Immigration is a topic on most people’s minds especially with the upcoming General Election. In fact, immigration is in the top three political concerns for Britons.

Although immigration is a big concern for many, the positive aspects of immigration are rarely publicised.

Just one day after the Chancellor of the Exchequer George Osbourne announced the Budget, the Office for Budget Responsibility’s Economic and Fiscal Outlook reported that more migrants are coming to Britain – perhaps 300,000 more over the next five years – but migrants add an estimated 0.6% to the potential output of the UK economy.

This simply means the economy is going to grow faster and so it is a positive for the UK’s economy.

It has been speculated by many that one of the reasons why Osbourne is able to make so many cuts is because of the amount of wealth accumulated by migrant workers; something that went unmentioned in the Budget.

I touched upon this with solicitor Shalini Bhargava, and we discussed how people generally find an employer before coming to the UK on a work visa. She explained that there has always been a high demand for chefs but they do not always pass the English Language test which is one of the requirements of many visa applications.

Returning back to the basics of immigration, I asked Shalini Bhargava the difference between immigration, migration, and political asylum. Immigration is when people come on a visa for a short amount of time; migration is when people come to the UK to stay permanently; and political asylum is when they seek refuge in this country because of the danger they face in their own one.

She explained that refugees do have human rights in this country if they pass the test that proves they are legitimately seeking political asylum.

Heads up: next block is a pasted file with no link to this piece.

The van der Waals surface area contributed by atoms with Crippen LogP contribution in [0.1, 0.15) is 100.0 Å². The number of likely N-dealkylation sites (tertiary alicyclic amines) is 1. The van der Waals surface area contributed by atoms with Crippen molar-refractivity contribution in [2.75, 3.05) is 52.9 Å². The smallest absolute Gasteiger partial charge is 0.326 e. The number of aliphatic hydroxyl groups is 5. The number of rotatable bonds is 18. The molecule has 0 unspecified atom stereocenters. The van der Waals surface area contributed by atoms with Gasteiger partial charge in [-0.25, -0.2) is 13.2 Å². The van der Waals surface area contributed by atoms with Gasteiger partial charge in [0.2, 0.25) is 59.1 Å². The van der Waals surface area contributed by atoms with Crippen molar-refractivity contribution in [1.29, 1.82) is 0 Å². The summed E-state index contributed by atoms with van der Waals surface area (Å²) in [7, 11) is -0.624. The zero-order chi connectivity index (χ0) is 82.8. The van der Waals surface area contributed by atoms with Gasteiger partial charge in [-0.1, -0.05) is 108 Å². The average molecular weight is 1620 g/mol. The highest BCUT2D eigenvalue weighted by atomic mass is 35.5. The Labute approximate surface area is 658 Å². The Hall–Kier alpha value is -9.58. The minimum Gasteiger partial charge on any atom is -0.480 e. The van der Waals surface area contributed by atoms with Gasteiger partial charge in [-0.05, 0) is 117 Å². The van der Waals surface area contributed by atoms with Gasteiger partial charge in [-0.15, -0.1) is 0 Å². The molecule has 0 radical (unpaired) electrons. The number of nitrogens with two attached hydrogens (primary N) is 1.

Some of key information Shalini provided many of our callers with:

  • Seek professional help and advice: many people call the Home Office and are given different advice and information each time they call. Some turn to family and friends. Some deploy agents. Shalini explained that it is extremely important to seek advice from a professional solicitor so that you are not scammed. Applying for a visa is a long-term investment and going through channels that are incorrect can lengthen the application process time.
  • Always be honest: it is important, Shalini said, to be honest in all your applications. Do not brush anything under the carpet because if you do lie or withhold information, there is a high chance your application will be rejected and in some cases you can receive a ban for deception.
  • Check everything carefully: make sure you check all of your documents and the information you have provided to ensure everything is correct. Any mistakes may appear as deception.

Finally, Shalini explained that in any general appeal letter, you should provide all of the details of your case and present the information nicely and clearly. Never assume that the person on the other end knows anything other than what you are telling them. So include every detail you think is necessary to build a successful appeal case.